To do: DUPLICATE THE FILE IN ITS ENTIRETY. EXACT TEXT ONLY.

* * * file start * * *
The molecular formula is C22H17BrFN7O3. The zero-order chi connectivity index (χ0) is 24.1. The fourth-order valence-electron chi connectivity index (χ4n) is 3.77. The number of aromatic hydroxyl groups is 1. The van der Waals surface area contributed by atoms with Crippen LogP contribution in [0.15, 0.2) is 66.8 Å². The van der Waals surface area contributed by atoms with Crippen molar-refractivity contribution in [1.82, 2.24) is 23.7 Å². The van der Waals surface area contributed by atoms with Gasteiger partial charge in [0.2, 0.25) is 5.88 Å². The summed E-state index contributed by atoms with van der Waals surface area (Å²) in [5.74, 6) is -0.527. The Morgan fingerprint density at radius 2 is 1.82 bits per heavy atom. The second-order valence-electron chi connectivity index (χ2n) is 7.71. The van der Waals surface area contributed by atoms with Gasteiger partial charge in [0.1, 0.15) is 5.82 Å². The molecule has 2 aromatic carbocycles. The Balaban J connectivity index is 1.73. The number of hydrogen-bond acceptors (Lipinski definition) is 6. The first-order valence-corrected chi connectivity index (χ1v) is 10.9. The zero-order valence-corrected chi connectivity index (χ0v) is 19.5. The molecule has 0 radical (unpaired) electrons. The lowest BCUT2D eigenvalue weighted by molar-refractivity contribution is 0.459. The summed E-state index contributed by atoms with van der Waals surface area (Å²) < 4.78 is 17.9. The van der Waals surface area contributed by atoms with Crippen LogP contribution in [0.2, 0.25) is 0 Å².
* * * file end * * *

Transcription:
The molecular formula is C22H17BrFN7O3. The zero-order chi connectivity index (χ0) is 24.1. The fourth-order valence-electron chi connectivity index (χ4n) is 3.77. The number of aromatic hydroxyl groups is 1. The van der Waals surface area contributed by atoms with Crippen LogP contribution in [0.15, 0.2) is 66.8 Å². The van der Waals surface area contributed by atoms with Crippen molar-refractivity contribution in [1.82, 2.24) is 23.7 Å². The van der Waals surface area contributed by atoms with Gasteiger partial charge in [0.2, 0.25) is 5.88 Å². The summed E-state index contributed by atoms with van der Waals surface area (Å²) in [5.74, 6) is -0.527. The Morgan fingerprint density at radius 2 is 1.82 bits per heavy atom. The second-order valence-electron chi connectivity index (χ2n) is 7.71. The van der Waals surface area contributed by atoms with Gasteiger partial charge in [0.1, 0.15) is 5.82 Å². The molecule has 2 aromatic carbocycles. The Balaban J connectivity index is 1.73. The number of hydrogen-bond acceptors (Lipinski definition) is 6. The first-order valence-corrected chi connectivity index (χ1v) is 10.9. The zero-order valence-corrected chi connectivity index (χ0v) is 19.5. The molecule has 0 radical (unpaired) electrons. The lowest BCUT2D eigenvalue weighted by molar-refractivity contribution is 0.459. The summed E-state index contributed by atoms with van der Waals surface area (Å²) < 4.78 is 17.9. The van der Waals surface area contributed by atoms with Crippen LogP contribution in [0.2, 0.25) is 0 Å².